The massive storm surge barrier on the mouth of Eastern Scheldt along the south-west coast of the Netherlands was officially opened 25 years ago. It is an awe-inspiring feat of modern engineering and construction: a dam some 9 kilometres in length with enormous sliding sluice gates which can be raised to make the dam watertight in the event of extremely high waters or a storm-induced surge in the North Sea. An example of Dutch sea defence know-how that has since become a major export product.
[media:image]The Eastern Scheldt storm surge barrier was built at a time when the threat of rising sea levels had yet to loom large as it does now. This particular barrier was the final part of the larger project known as the Delta Works, which the Dutch thought up and implemented to protect low-lying areas in the coastal provinces of Zeeland and South Holland following the massive and disastrous floods of 1953. Then, large parts of the country were inundated following high tides in combination with a severe storm over the North Sea in February of that year. More than 1,800 people lost their lives in the Netherlands. There was also severe flooding in England, though the death toll there was considerably smaller.
Originally, the Eastern Scheldt barrier was due to be a closed dam, closing off the sea completely. Protests by the environmental movement ultimately resulted in the inclusion of large sections which were left open to the sea but with enormous hydraulically driven gates to close them off when needed. The sliding gates have indeed been used to seal off the dam a total of 24 times in the last 25 years. Cities such as London and St Petersburg followed the Dutch example and have their own moveable barriers, while Venice is working on a similar system.
The knowledge and expertise the Dutch gained in building the Delta Works has turned out to become a successful export product – as illustrated by the Mekong Delta project in Vietnam.
Pier Vellinga, professor in climate change at Wageningen University, is an advisor on the sea defence project in Venice. The plans to build a barrier there met with a number of ecological objections at the end of the 20th century, but Professor Vellinga’s arguments regarding rising sea levels played a role in the Venetians’ eventual decision to put the plans into effect. Venice has opted for a variation on the Dutch Delta Works - its barrier has moveable gates underwater. A colossal structure like the Eastern Scheldt barrier would ‘pollute’ the horizon for this historic city.
There’s a need for similar moveable sea and water defences in various places around the world. This need exists because of the threat of rising ocean and sea levels and the threat to precious brackish-water environments. The question is can developing countries come up with the necessary billions that such projects cost? Professor Vellinga believes they will - ultimately:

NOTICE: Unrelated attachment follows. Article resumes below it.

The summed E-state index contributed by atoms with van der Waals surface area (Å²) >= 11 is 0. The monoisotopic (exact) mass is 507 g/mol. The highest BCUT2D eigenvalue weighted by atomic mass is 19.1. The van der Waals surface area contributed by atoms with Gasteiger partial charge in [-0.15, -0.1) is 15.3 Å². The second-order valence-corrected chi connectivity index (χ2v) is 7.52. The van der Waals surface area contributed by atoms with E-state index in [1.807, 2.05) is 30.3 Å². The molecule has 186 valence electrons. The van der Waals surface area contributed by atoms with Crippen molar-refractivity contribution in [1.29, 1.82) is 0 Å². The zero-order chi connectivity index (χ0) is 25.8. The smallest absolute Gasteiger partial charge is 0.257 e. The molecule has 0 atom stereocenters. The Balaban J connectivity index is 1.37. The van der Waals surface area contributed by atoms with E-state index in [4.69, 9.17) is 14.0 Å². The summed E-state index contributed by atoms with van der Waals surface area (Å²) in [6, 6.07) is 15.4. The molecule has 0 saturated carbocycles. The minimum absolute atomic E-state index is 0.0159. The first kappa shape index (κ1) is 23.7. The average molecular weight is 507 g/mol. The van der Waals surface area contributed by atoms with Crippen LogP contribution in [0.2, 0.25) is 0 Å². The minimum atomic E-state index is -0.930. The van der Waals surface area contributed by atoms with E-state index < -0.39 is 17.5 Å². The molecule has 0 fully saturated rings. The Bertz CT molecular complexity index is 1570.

“Of course, barriers like these are rather expensive, but safe harbours in coastal areas can do a lot of good for the economy. Moreover, the storm surge barrier system in the Netherlands also provides a highway that links the province of Zeeland with the port of Rotterdam. So barriers also have an economic spin-off.”
Exchange of know-how
The export of Dutch skills and experience is not entirely a matter of one-way traffic, however. There are also things which Dutch water engineers can learn from other countries. Siebe Schaap from the Netherlands Water Partnership (NWP) has, for instance, spent a considerable time working in the Indonesian capital, Jakarta: “There are some 20 million people there who needed to be protected against the water [threat]. The things learnt there are in turn applicable to the Netherlands and other places.”
The NWP is a joint project involving Dutch government agencies, researchers and the private, commercial sector, aimed at marketing Dutch know-how in the field of water management to the rest of the world. There’s also the I-Storm platform which serves as an exchange for knowledge and experience relating to sea defences.
Decide in haste, repent at leisure
Siebe Schaap says the Eastern Scheldt storm surge barrier is still one of the world’s most impressive water defence construction projects. Not only because of its sheer size, but also because the amount of research that was carried out for it. This meant that water systems, sand movements and the ecological impact were all measured and recorded in great detail. Siebe Schaap says:
“That’s the difference with, for example, the Three Gorges Dam in China. That construction was built quickly and without much forethought. That’s when you encounter major problems later on, by which time the thing has already been built. So, the skill of well-planned execution, that’s something you can learn from the Dutch.”